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Running back Frank Gore is scheduled to be a free agent for the first time in his NFL career. And, perhaps, his biggest fan is now in a decision-making role with another professional team.
Scot McCloughan, who picked Gore at the top of the third round in the 2005 draft, was introduced as Washington’s new general manager on Friday.
McCloughan has a high opinion of Gore as a football man. In the past, he talked about employing Gore as a scout after his playing career ended. And even after McCloughan left the 49ers, Gore often called him to act as a sounding board, according to a league source.
Gore, who turns 32 in May, is scheduled to become an unrestricted free agent on March 10. The 49ers have exclusive negotiating rights with him until then. General manager Trent Baalke expressed a desire to re-sign Gore, and Gore said he wants to come back. But Gore is also eager to see what direction the 49ers go with their next coach.
[RELATED: McCloughan: Washington further along than when he joined 49ers]
Conceivably, Gore could fit with Washington as a backup. Alfred Morris returns next season as Washington’s top running back. Backup Roy Helu is scheduled for free agency. With the 49ers, Gore could see more of his playing time distributed to Carlos Hyde. Gore had his eighth 1,000-yard season in 10 years with the 49ers in 2014.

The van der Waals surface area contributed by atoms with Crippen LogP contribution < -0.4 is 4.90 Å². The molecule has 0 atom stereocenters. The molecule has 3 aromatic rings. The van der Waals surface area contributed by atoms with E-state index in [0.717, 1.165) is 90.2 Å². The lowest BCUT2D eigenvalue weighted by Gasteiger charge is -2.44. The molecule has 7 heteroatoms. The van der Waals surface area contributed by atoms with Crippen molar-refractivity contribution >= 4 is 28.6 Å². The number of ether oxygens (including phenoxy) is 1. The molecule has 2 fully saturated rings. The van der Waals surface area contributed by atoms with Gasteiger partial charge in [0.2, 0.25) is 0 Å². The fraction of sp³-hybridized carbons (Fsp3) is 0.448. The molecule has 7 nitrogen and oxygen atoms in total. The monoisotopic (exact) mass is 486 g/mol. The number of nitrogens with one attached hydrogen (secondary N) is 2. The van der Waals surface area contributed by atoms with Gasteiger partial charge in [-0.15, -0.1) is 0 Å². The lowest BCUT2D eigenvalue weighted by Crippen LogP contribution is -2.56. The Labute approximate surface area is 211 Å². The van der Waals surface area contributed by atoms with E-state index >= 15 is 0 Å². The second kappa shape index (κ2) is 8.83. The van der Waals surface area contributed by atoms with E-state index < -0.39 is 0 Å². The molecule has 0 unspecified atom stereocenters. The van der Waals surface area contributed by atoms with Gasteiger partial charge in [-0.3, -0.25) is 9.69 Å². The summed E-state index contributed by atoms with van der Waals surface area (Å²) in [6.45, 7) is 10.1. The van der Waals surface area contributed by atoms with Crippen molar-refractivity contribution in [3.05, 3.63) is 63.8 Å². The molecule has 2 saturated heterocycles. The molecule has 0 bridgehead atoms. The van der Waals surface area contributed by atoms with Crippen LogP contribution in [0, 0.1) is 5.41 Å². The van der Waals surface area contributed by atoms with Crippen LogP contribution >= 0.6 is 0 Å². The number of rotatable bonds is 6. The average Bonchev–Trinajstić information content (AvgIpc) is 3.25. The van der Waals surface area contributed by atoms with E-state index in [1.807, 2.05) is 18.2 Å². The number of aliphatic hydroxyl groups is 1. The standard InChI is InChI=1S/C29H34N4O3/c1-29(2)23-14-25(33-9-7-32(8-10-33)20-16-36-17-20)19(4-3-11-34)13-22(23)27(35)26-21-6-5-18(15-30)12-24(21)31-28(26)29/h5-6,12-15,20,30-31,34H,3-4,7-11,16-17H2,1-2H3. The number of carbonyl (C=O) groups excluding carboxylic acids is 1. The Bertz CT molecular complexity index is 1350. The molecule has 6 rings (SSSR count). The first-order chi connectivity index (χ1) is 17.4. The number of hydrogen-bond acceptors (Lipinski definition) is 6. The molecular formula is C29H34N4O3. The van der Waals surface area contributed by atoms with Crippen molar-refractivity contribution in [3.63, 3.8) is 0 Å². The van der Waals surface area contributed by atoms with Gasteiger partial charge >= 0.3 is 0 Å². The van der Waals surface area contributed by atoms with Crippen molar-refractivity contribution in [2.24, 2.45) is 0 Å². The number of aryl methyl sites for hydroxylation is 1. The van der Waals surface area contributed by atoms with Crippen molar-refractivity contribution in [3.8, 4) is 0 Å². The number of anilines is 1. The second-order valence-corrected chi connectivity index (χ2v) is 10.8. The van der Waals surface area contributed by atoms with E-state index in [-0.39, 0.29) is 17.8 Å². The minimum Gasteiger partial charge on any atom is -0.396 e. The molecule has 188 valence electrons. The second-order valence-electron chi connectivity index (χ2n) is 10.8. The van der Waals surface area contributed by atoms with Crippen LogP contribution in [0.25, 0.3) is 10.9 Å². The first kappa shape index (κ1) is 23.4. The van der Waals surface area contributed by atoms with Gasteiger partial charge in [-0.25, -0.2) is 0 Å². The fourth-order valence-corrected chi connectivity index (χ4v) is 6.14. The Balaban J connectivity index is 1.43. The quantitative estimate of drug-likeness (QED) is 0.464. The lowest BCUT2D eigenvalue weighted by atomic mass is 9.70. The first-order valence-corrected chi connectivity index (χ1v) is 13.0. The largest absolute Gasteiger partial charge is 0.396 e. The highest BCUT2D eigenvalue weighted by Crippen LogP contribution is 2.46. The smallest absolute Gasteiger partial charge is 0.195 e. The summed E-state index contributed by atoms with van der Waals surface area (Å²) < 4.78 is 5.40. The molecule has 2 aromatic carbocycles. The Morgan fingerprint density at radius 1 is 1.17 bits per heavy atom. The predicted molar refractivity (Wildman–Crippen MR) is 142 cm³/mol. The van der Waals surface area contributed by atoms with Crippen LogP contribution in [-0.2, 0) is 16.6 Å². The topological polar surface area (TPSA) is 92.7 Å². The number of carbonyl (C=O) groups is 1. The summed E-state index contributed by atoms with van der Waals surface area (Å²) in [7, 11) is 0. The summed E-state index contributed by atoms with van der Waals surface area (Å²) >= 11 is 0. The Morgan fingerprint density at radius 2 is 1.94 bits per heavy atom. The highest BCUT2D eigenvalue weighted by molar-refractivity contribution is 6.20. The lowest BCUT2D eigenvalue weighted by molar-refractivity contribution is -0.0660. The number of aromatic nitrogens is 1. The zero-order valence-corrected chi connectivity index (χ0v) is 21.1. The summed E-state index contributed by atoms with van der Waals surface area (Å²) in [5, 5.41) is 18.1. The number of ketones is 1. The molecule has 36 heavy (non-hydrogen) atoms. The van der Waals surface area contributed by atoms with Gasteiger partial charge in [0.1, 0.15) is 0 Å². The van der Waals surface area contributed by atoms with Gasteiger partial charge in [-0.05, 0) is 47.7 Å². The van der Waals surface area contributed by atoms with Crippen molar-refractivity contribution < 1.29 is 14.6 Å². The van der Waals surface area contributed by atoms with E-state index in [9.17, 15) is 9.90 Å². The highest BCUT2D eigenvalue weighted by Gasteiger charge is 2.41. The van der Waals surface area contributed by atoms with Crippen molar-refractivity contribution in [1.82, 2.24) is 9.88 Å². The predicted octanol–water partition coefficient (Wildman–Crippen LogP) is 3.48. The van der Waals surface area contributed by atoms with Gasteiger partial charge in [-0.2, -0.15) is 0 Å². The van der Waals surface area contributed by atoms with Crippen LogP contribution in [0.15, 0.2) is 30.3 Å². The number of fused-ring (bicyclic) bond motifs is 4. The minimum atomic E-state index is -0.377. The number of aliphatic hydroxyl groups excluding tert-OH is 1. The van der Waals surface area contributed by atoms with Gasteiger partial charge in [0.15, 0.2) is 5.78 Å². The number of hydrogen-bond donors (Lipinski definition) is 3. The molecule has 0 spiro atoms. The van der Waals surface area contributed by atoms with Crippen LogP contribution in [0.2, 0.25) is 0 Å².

Washington could also serve as a landing spot for 49ers outside linebacker Ahmad Brooks, whom San Francisco is not likely to retain at his scheduled $7.3 million price tag for next season. McCloughan originally acquired Brooks in 2008 with a waiver claim. Brooks’ late father, Perry, played his entire seven-year NFL career with Washington.
Another player McCloughan acquired who could be available this offseason is tight end Vernon Davis. After a lackluster season, Davis’ roster spot with the 49ers could be in jeopardy for next season due to his scheduled $4.95 million salary. McCloughan selected Davis with the No. 6 overall pick in the 2006 draft.
Second-year tight end Jordan Reed had 50 catches for 465 yards and no touchdowns for Washington. One season after catching 13 touchdowns, Davis’ production dropped to career-worst levels of 26 receptions for 245 yards and two touchdowns.